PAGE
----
How Much Does It Cost to Save?
The impact of software development offshore outsourcing has many economic and social impacts. Economically, India is thriving with GDP growth accelerating exponentially including having the potential to achieve double-digit growth.1 Meanwhile, in the United States, the numbers relating to developer jobs are quite the opposite. Most figures suggest that by 2015, roughly 3.3 million business-processing jobs will have moved abroad. As of July 2003, around 400,000 jobs already had.2
Socially, job loss has many strong emotional implications. Job loss due to cost cutting measures coupled with the dot-com layoffs in Silicon Valley conveys an outlook for finding a technical position quite bleak. In addition, changing jobs is stressful, let alone moving into a project management position that now appears to be a position a US engineer must look into. In India, although there is significant momentum to put their trained technical skills to use, the temporal logistics of the situation force many Indian engineers to work during the night time. The economic benefits are seen, but at what cost on a personal basis?
With such facts, one can argue for both sides of the economics and social impacts of outsourcing. The context must apply internationally, particularly in the United States and India. When viewed at this level, the economics suggest that the outsourcing moves are indeed overall beneficial. The social impact, however, is not so supportive and an ethical analysis shows that when these factors are taken into account, the suggestion that the economic benefits outweigh all the costs is not necessarily the case.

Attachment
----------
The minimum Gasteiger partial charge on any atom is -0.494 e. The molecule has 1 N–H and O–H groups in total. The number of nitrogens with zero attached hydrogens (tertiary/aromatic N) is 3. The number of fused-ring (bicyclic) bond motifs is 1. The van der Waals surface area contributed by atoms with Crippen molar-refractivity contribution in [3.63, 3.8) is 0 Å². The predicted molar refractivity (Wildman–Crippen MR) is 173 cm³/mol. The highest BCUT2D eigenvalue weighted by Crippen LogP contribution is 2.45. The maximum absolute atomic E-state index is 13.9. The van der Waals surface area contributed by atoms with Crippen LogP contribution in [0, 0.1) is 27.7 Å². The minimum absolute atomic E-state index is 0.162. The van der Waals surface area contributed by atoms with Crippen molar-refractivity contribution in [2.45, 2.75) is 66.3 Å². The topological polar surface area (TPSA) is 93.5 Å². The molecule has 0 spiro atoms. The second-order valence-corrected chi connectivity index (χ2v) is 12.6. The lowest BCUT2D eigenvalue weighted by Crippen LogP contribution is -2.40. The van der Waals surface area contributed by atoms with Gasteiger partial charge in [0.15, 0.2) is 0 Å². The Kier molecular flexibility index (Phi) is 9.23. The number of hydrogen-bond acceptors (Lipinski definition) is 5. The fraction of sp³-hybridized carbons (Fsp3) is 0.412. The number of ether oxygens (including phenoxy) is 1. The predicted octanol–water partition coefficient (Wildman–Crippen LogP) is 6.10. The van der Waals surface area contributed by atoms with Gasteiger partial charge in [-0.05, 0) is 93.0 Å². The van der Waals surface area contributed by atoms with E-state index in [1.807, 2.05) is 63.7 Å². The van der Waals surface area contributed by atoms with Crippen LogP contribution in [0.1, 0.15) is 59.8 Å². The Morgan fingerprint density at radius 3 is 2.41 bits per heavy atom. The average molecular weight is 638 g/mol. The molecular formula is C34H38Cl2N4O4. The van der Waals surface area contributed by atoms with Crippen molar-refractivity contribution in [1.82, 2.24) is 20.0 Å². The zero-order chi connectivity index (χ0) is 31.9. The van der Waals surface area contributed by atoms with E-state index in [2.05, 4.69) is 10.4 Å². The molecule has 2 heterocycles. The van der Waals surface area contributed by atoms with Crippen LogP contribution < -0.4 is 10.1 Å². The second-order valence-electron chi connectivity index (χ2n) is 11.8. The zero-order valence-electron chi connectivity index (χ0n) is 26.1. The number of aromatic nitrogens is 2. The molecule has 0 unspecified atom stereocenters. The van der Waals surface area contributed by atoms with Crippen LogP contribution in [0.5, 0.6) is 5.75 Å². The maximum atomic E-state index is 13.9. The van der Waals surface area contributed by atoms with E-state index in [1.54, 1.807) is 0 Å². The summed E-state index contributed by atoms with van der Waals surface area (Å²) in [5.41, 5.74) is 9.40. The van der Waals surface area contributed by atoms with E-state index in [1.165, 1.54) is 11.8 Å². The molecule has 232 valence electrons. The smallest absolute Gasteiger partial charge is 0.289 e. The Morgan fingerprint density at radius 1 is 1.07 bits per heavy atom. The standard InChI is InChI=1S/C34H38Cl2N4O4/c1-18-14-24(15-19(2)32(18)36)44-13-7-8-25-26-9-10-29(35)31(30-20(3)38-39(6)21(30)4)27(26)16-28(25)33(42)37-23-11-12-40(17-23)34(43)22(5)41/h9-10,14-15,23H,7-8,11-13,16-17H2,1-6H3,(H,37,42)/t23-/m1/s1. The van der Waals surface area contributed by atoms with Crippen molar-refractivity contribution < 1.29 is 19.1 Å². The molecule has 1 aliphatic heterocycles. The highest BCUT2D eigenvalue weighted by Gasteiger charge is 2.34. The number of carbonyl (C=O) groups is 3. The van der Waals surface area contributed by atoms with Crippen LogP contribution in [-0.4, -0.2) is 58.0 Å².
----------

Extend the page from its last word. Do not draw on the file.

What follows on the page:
The immediate negative economic impacts in the United States about outsourcing receive much notoriety. For management, it is not without logical reason. In an article sourcing information from CIO Magazine in 2002, the average annual salaries of Information Technology programmers in the US was $63,000 while in India it was $5,800.3 In addition, the quality of service provided by offshore developers is comparable and essentially puts a cost-cutting organization that has to make a decision in a situation that favors India. In order to compete, US developers would have to take a reduction in salary. This conflicts with the cost of living in places like Silicon Valley.
Cost cutting though ultimately has many benefits for companies and individuals as it opens up other opportunities and investments. Silicon Valley firms have used resources freed up through offshore production to develop new products, new industries, and new employment opportunities.4 A Silicon Valley engineer may not like the opportunities that come up because of outsourcing, but they are there. Gregory Mankiw, chairman of the White House Council of Economic Advisors, feels that “there will be jobs in the future because this is a vibrant economy, a dynamic economy.”5
Mankiw’s support for outsourcing is without a doubt...